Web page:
911 call taker uses 'tapping' to locate man who couldn't speak

Jon Lewis answers calls Thursday at Charleston County's Consolidated 911 Center in North Charleston. Lewis helped a man who was unable to talk during the call by using a tap method to answer questions that lead authorities to his location. Buy this photo

Jon Lewis has picked up the phone hundreds of times at Charleston County's Consolidated 911 Center, only to hear background noise and find nobody on the line.

In such cases, he asks the caller to tap the phone if he or she needs help, just in case the caller is unable to speak. If Lewis doesn't hear a tap, he makes a follow-up call to the number to make sure it was a mistake, not an emergency call.

But in the year he has worked as a call taker, nobody had responded with a tap. That is until one Monday morning this month.

"This time I could hear cars (in the background)," Lewis said. "This time I heard someone tap twice."

Charleston County spokesman Shawn Smetana said employees who answer 911 calls receive extensive training, which includes learning to use the tapping system when they can't hear a caller on the line. But nobody at the center recalls having to use the method in recent years.

Lewis said the call for which he had to tap came from a man calling from a "phase two" cellphone. That type of phone allowed Lewis and the nearby dispatcher to narrow down the caller's location to about a one-block radius along Rivers Avenue in North Charleston, near the Northwoods Mall.

A "phase one" cellphone would have identified only the tower from which the call was transmitted.

That would have made it more difficult to find the man, Lewis said. "Thankfully, it was a phase two."

Lewis said he works closely with a dispatcher, who sent police officers to the area while Lewis launched into a series of questions hoping to narrow the caller's location.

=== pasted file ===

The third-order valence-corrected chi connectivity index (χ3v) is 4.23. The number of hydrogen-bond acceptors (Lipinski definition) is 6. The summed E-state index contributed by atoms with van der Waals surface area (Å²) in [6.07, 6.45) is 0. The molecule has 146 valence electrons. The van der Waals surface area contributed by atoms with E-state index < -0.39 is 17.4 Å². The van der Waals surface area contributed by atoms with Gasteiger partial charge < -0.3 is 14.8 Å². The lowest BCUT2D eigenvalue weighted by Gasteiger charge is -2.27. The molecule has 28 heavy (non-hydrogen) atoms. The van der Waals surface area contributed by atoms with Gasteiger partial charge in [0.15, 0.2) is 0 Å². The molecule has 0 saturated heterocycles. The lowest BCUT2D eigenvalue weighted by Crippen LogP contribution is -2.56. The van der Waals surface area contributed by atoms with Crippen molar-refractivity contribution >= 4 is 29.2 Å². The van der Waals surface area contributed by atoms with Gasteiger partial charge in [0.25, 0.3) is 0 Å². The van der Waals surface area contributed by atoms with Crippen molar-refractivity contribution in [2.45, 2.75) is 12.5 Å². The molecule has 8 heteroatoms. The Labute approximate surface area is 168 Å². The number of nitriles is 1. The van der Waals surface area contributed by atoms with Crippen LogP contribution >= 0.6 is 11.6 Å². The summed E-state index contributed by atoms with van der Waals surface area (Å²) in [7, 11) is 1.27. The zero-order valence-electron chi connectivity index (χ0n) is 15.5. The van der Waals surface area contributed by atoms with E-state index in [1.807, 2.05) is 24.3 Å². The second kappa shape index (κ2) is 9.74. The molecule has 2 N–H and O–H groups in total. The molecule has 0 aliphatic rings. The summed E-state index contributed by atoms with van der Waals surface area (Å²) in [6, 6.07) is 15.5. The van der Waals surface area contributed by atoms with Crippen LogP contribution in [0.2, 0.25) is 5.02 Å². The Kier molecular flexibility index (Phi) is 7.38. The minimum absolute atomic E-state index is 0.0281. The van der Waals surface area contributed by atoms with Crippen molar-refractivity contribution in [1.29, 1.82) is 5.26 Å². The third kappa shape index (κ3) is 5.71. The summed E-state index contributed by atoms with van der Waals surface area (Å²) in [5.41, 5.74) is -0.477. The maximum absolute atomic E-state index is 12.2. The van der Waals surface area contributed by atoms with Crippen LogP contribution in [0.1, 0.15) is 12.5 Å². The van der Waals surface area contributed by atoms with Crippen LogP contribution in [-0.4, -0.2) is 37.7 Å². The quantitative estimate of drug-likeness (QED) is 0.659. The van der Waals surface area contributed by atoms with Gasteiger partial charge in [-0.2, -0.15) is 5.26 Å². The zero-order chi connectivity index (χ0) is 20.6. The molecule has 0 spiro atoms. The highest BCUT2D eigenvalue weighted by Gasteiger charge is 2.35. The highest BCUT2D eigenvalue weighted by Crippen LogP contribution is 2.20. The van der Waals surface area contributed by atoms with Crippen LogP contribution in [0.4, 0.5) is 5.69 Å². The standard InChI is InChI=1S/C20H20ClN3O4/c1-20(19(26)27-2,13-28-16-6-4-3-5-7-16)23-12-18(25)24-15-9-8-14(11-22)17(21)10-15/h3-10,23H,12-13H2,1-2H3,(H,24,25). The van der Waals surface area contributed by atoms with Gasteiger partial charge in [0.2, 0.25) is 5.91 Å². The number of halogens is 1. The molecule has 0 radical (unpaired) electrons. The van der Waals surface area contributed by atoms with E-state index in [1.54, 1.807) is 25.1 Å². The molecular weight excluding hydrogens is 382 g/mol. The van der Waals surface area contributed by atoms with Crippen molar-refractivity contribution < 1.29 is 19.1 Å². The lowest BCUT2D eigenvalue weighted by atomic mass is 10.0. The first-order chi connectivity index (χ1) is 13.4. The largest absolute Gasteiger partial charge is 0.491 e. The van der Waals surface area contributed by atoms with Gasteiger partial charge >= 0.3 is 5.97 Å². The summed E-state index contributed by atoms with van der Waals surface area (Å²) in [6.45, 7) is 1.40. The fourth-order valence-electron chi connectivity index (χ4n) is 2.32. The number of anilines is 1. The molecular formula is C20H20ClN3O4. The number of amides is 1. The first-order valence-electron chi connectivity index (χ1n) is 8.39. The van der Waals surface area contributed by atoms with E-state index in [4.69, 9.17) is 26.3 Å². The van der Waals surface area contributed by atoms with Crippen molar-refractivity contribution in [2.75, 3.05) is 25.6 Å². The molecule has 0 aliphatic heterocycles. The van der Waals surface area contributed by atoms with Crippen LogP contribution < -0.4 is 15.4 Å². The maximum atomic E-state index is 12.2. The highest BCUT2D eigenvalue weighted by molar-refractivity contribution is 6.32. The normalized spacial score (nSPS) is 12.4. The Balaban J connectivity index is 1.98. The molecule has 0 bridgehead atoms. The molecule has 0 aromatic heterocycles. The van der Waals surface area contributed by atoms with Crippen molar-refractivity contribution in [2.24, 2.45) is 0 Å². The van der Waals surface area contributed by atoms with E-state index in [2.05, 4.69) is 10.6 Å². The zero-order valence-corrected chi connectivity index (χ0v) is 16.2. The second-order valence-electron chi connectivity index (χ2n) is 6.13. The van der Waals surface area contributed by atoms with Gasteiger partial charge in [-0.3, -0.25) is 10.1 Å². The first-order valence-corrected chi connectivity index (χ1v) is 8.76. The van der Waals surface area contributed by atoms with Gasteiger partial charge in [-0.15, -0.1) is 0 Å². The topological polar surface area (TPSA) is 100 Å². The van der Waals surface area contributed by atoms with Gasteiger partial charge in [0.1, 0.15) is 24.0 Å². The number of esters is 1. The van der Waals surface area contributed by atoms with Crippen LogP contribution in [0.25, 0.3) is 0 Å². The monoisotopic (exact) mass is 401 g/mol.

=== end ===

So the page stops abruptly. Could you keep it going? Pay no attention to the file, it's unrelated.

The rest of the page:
He instructed the caller to tap once if the answer to a question was "yes" and twice if the answer was "no."

He learned the caller was a man who needed medical help, and that he was near a business.

Then he told the man he was going to recite the letters in the alphabet. The man was to tap when Lewis said the letter that corresponded to the first letter in the name of the business.

He tapped when Lewis said "W."

Lewis was looking at a map on his computer screen of the one-block area where the call was coming from. He saw a Wells Fargo bank. He asked the man if he was near the bank. The caller tapped once, indicating that was the correct location.

He also learned what the man was wearing, and that he was in the bushes near the bank.

That's where North Charleston police officers found him.

"I was in shock, but it was really cool," Lewis said of his reaction after police officers found the man.

According to a Feb. 10 incident report, the man was "conscious but not alert." He was lying on the ground, face down, with his phone near his right hand. Charleston County EMS treated him at the scene.

Lewis didn't know what had happened to the man. His job ends when he's certain help has arrived on the scene. "That's one of the emotionally unsatisfying parts of the job," he said.

But on the other hand, he said, it's important for call takers to be able to leave work at work. "There's a lot of people to worry about."

Reach Diane Knich at 843-937-5491 or on Twitter at @dianeknich.

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